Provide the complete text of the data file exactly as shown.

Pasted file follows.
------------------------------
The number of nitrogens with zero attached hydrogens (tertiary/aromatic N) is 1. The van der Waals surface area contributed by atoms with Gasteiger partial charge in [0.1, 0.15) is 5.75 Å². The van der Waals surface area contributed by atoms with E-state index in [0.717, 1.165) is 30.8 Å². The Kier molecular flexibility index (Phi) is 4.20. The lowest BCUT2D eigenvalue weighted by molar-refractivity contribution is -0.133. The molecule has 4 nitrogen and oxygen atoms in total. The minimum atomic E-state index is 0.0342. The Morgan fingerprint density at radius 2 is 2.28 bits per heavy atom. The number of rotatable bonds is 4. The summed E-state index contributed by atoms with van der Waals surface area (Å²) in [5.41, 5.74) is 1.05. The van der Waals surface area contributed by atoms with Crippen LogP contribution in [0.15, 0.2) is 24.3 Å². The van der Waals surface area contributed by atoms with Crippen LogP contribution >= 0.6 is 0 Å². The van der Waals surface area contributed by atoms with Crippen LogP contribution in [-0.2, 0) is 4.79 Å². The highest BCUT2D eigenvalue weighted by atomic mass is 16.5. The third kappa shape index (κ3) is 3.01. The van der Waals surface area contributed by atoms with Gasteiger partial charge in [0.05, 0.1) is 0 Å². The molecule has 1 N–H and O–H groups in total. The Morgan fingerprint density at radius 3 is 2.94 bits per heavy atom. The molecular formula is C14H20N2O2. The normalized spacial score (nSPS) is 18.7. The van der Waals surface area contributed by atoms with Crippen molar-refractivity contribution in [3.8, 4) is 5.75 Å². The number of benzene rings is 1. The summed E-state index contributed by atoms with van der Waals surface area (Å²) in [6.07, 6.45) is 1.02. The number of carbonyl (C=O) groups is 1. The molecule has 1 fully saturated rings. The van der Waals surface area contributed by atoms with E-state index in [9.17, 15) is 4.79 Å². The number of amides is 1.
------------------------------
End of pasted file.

The number of nitrogens with zero attached hydrogens (tertiary/aromatic N) is 1. The van der Waals surface area contributed by atoms with Gasteiger partial charge in [0.1, 0.15) is 5.75 Å². The van der Waals surface area contributed by atoms with E-state index in [0.717, 1.165) is 30.8 Å². The Kier molecular flexibility index (Phi) is 4.20. The lowest BCUT2D eigenvalue weighted by molar-refractivity contribution is -0.133. The molecule has 4 nitrogen and oxygen atoms in total. The minimum atomic E-state index is 0.0342. The Morgan fingerprint density at radius 2 is 2.28 bits per heavy atom. The number of rotatable bonds is 4. The summed E-state index contributed by atoms with van der Waals surface area (Å²) in [5.41, 5.74) is 1.05. The van der Waals surface area contributed by atoms with Crippen LogP contribution in [0.15, 0.2) is 24.3 Å². The van der Waals surface area contributed by atoms with Crippen LogP contribution >= 0.6 is 0 Å². The van der Waals surface area contributed by atoms with Crippen LogP contribution in [-0.2, 0) is 4.79 Å². The highest BCUT2D eigenvalue weighted by atomic mass is 16.5. The third kappa shape index (κ3) is 3.01. The van der Waals surface area contributed by atoms with Gasteiger partial charge in [0.05, 0.1) is 0 Å². The molecule has 1 N–H and O–H groups in total. The Morgan fingerprint density at radius 3 is 2.94 bits per heavy atom. The molecular formula is C14H20N2O2. The normalized spacial score (nSPS) is 18.7. The van der Waals surface area contributed by atoms with Crippen molar-refractivity contribution in [3.8, 4) is 5.75 Å². The number of benzene rings is 1. The summed E-state index contributed by atoms with van der Waals surface area (Å²) in [6.07, 6.45) is 1.02. The number of carbonyl (C=O) groups is 1. The molecule has 1 fully saturated rings. The van der Waals surface area contributed by atoms with E-state index in [9.17, 15) is 4.79 Å². The number of amides is 1.